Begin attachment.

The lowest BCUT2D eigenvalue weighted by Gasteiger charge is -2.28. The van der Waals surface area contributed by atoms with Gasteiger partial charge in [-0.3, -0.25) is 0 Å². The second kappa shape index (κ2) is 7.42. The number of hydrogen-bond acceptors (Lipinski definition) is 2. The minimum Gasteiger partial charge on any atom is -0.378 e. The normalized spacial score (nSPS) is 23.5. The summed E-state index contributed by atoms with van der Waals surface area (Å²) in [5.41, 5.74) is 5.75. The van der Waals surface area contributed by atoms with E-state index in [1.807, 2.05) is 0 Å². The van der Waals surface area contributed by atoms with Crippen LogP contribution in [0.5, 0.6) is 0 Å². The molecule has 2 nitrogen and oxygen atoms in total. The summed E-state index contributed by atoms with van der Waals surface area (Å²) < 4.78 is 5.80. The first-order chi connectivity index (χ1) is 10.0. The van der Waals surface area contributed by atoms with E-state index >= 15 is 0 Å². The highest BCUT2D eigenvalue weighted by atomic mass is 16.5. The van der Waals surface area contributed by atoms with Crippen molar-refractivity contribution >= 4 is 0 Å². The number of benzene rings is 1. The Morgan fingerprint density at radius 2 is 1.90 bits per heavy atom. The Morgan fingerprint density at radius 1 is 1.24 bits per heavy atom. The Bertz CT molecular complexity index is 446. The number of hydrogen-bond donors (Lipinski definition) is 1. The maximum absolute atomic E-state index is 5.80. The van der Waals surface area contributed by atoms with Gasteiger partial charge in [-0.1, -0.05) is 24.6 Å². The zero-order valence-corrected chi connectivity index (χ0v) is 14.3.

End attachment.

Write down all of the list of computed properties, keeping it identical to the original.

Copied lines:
The lowest BCUT2D eigenvalue weighted by Gasteiger charge is -2.28. The van der Waals surface area contributed by atoms with Gasteiger partial charge in [-0.3, -0.25) is 0 Å². The second kappa shape index (κ2) is 7.42. The number of hydrogen-bond acceptors (Lipinski definition) is 2. The minimum Gasteiger partial charge on any atom is -0.378 e. The normalized spacial score (nSPS) is 23.5. The summed E-state index contributed by atoms with van der Waals surface area (Å²) in [5.41, 5.74) is 5.75. The van der Waals surface area contributed by atoms with E-state index in [1.807, 2.05) is 0 Å². The van der Waals surface area contributed by atoms with Crippen LogP contribution in [0.5, 0.6) is 0 Å². The molecule has 2 nitrogen and oxygen atoms in total. The summed E-state index contributed by atoms with van der Waals surface area (Å²) < 4.78 is 5.80. The first-order chi connectivity index (χ1) is 10.0. The van der Waals surface area contributed by atoms with E-state index >= 15 is 0 Å². The highest BCUT2D eigenvalue weighted by atomic mass is 16.5. The van der Waals surface area contributed by atoms with Crippen molar-refractivity contribution >= 4 is 0 Å². The number of benzene rings is 1. The Morgan fingerprint density at radius 2 is 1.90 bits per heavy atom. The Morgan fingerprint density at radius 1 is 1.24 bits per heavy atom. The Bertz CT molecular complexity index is 446. The number of hydrogen-bond donors (Lipinski definition) is 1. The maximum absolute atomic E-state index is 5.80. The van der Waals surface area contributed by atoms with Gasteiger partial charge in [-0.1, -0.05) is 24.6 Å². The zero-order valence-corrected chi connectivity index (χ0v) is 14.3.